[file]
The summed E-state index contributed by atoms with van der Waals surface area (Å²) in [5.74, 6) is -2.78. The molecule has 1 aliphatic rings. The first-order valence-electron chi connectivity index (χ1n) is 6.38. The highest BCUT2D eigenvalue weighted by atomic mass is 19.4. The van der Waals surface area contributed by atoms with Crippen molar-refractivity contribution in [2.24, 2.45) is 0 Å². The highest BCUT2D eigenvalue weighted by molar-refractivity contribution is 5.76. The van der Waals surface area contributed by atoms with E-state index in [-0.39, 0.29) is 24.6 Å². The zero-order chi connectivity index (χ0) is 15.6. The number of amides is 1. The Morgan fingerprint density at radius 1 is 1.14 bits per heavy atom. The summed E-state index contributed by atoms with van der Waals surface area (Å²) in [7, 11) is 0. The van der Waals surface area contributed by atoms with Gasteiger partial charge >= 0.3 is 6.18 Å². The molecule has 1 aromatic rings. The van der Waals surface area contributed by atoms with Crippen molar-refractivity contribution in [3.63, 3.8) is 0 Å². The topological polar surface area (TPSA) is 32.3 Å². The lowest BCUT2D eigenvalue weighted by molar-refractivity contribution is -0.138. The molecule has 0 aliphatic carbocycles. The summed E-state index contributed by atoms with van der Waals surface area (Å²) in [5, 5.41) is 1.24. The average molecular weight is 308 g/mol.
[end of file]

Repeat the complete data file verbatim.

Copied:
The summed E-state index contributed by atoms with van der Waals surface area (Å²) in [5.74, 6) is -2.78. The molecule has 1 aliphatic rings. The first-order valence-electron chi connectivity index (χ1n) is 6.38. The highest BCUT2D eigenvalue weighted by atomic mass is 19.4. The van der Waals surface area contributed by atoms with Crippen molar-refractivity contribution in [2.24, 2.45) is 0 Å². The highest BCUT2D eigenvalue weighted by molar-refractivity contribution is 5.76. The van der Waals surface area contributed by atoms with E-state index in [-0.39, 0.29) is 24.6 Å². The zero-order chi connectivity index (χ0) is 15.6. The number of amides is 1. The Morgan fingerprint density at radius 1 is 1.14 bits per heavy atom. The summed E-state index contributed by atoms with van der Waals surface area (Å²) in [7, 11) is 0. The van der Waals surface area contributed by atoms with Gasteiger partial charge >= 0.3 is 6.18 Å². The molecule has 1 aromatic rings. The van der Waals surface area contributed by atoms with Crippen molar-refractivity contribution in [3.63, 3.8) is 0 Å². The topological polar surface area (TPSA) is 32.3 Å². The lowest BCUT2D eigenvalue weighted by molar-refractivity contribution is -0.138. The molecule has 0 aliphatic carbocycles. The summed E-state index contributed by atoms with van der Waals surface area (Å²) in [5, 5.41) is 1.24. The average molecular weight is 308 g/mol.